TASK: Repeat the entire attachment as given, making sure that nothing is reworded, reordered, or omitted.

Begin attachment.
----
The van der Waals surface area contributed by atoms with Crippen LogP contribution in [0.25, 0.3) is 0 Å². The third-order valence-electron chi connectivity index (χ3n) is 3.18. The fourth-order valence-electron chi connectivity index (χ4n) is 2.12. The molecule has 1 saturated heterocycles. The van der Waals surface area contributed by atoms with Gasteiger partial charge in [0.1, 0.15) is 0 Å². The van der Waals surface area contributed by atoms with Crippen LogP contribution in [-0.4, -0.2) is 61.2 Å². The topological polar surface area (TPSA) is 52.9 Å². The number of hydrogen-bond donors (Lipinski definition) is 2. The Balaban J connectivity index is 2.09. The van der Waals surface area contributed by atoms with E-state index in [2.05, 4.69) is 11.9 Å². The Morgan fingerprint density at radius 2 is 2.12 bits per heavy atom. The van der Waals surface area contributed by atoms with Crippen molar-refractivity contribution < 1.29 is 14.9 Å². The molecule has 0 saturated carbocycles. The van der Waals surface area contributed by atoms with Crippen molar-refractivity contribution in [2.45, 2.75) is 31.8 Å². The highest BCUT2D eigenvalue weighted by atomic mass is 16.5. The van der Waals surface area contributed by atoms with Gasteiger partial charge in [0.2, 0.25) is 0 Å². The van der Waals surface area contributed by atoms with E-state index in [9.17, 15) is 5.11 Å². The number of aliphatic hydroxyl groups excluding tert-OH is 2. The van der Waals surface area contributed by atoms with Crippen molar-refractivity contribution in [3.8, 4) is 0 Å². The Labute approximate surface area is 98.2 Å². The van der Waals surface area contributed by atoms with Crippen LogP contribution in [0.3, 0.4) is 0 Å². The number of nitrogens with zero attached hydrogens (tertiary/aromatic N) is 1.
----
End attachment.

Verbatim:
The van der Waals surface area contributed by atoms with Crippen LogP contribution in [0.25, 0.3) is 0 Å². The third-order valence-electron chi connectivity index (χ3n) is 3.18. The fourth-order valence-electron chi connectivity index (χ4n) is 2.12. The molecule has 1 saturated heterocycles. The van der Waals surface area contributed by atoms with Gasteiger partial charge in [0.1, 0.15) is 0 Å². The van der Waals surface area contributed by atoms with Crippen LogP contribution in [-0.4, -0.2) is 61.2 Å². The topological polar surface area (TPSA) is 52.9 Å². The number of hydrogen-bond donors (Lipinski definition) is 2. The Balaban J connectivity index is 2.09. The van der Waals surface area contributed by atoms with E-state index in [2.05, 4.69) is 11.9 Å². The Morgan fingerprint density at radius 2 is 2.12 bits per heavy atom. The van der Waals surface area contributed by atoms with Crippen molar-refractivity contribution < 1.29 is 14.9 Å². The molecule has 0 saturated carbocycles. The van der Waals surface area contributed by atoms with Crippen molar-refractivity contribution in [2.45, 2.75) is 31.8 Å². The highest BCUT2D eigenvalue weighted by atomic mass is 16.5. The van der Waals surface area contributed by atoms with Gasteiger partial charge in [0.2, 0.25) is 0 Å². The van der Waals surface area contributed by atoms with E-state index in [9.17, 15) is 5.11 Å². The number of aliphatic hydroxyl groups excluding tert-OH is 2. The van der Waals surface area contributed by atoms with Crippen molar-refractivity contribution in [3.8, 4) is 0 Å². The Labute approximate surface area is 98.2 Å². The van der Waals surface area contributed by atoms with Crippen LogP contribution in [0.3, 0.4) is 0 Å². The number of nitrogens with zero attached hydrogens (tertiary/aromatic N) is 1.